For some teachers, coaching provides another chance to inspire

Social studies teacher Mr. Reilsono also coaches football at Baldwin.

Christopher Reilsono is able to tap into his own memories as a player when coaching Baldwin football. 

“I started playing in fourth grade, and having the opportunity to coach brought back countless memories” to use when coaching current players, said Reilsono, a Baldwin assistant coach. 

Reilsono is one of several Baldwin teachers who is currently coaching. For him, as with other teachers who coach, a love of the sport and a desire to be a role model provides motivation.

Reilsono has been coaching Baldwin football for 17 years. He started playing football in fourth grade and continued until he was a freshman in college. 

“I’ve learned many valuable lessons through my coaching career, but the ability to overcome obstacles and the value of hard work have been some of the things that have stuck with me,” Reilsono said. 

Being a high school coach also means getting a chance to influence and inspire young people. 

“I consider my greatest achievements to be the students I put out into the world,” West Mifflin baseball coach Thomas Simcho said.

Simcho also said another great recent achievement was winning a WPIAL title last year against Montour.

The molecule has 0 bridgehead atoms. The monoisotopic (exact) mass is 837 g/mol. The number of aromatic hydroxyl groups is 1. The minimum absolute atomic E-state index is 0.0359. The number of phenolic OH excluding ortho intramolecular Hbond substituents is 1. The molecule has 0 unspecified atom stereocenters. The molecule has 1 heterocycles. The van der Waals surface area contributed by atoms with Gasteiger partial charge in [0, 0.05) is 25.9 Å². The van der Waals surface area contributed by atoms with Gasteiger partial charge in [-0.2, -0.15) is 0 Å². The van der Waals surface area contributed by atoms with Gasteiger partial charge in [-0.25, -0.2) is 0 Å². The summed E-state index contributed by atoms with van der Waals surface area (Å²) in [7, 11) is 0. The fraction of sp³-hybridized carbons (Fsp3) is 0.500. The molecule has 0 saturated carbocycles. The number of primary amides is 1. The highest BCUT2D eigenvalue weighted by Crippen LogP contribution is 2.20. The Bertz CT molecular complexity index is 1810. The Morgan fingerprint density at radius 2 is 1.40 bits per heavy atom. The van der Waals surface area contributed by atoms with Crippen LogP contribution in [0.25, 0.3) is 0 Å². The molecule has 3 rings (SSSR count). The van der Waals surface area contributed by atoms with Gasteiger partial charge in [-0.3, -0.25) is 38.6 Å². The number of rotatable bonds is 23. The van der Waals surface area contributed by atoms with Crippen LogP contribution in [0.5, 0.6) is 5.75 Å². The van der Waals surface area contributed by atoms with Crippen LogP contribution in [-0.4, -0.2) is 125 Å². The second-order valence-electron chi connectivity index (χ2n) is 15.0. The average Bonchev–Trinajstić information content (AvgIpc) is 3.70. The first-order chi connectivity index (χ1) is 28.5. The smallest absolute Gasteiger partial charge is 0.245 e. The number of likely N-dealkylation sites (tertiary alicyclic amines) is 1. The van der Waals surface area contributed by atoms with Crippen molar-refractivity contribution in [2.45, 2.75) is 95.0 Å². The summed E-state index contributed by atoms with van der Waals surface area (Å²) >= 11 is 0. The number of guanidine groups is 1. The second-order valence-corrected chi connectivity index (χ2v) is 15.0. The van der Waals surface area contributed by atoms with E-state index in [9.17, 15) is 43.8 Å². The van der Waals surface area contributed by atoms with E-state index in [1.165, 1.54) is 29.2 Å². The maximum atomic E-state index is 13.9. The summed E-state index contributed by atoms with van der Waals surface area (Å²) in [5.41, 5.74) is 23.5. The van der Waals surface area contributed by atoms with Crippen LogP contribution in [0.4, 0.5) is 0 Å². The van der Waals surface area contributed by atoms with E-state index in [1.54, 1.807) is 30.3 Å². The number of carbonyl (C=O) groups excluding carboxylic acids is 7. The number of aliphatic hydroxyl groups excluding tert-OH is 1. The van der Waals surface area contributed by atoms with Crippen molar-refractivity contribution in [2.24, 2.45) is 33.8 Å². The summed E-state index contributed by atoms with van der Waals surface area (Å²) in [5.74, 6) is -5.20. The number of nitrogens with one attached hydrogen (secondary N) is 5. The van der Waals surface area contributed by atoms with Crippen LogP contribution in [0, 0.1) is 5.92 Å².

Rich Fochtman, meanwhile, has been coaching basketball for 16 years and has been the assistant varsity coach for Brentwood’s boys team for the past six years. He enjoys seeing the growth and improvement in the students’ skills.

He pushes players to succeed and do their best while staying focused and calm. 

“I try to be pretty laid back, especially on game days, and learn to deal with any problems that happen,” Fochtman said. 

This style has worked well for him in the past. Fochtman helped his Brentwood team go to the state playoffs. 

He said he has learned many of his techniques from Baldwin computer teacher Daniel Thayer, head coach of Brentwood boys basketball. In addition to coaching at Brentwood, Thayer has coached at Baldwin and in North Carolina. 

Madison Tonini, meanwhile, is currently an assistant track and field coach at Baldwin. She has always enjoyed track, especially when she made it to states and nationals as a student at Butler Senior High School.

Tonini said confidence plays a huge part in success. She wants to push the athletes to be the best they can be while also trying to build up confidence for them. 

“Some goals I set for the team is to have as much confidence as you can, as well as making sure you know what you’re setting yourself up for,” Tonini said.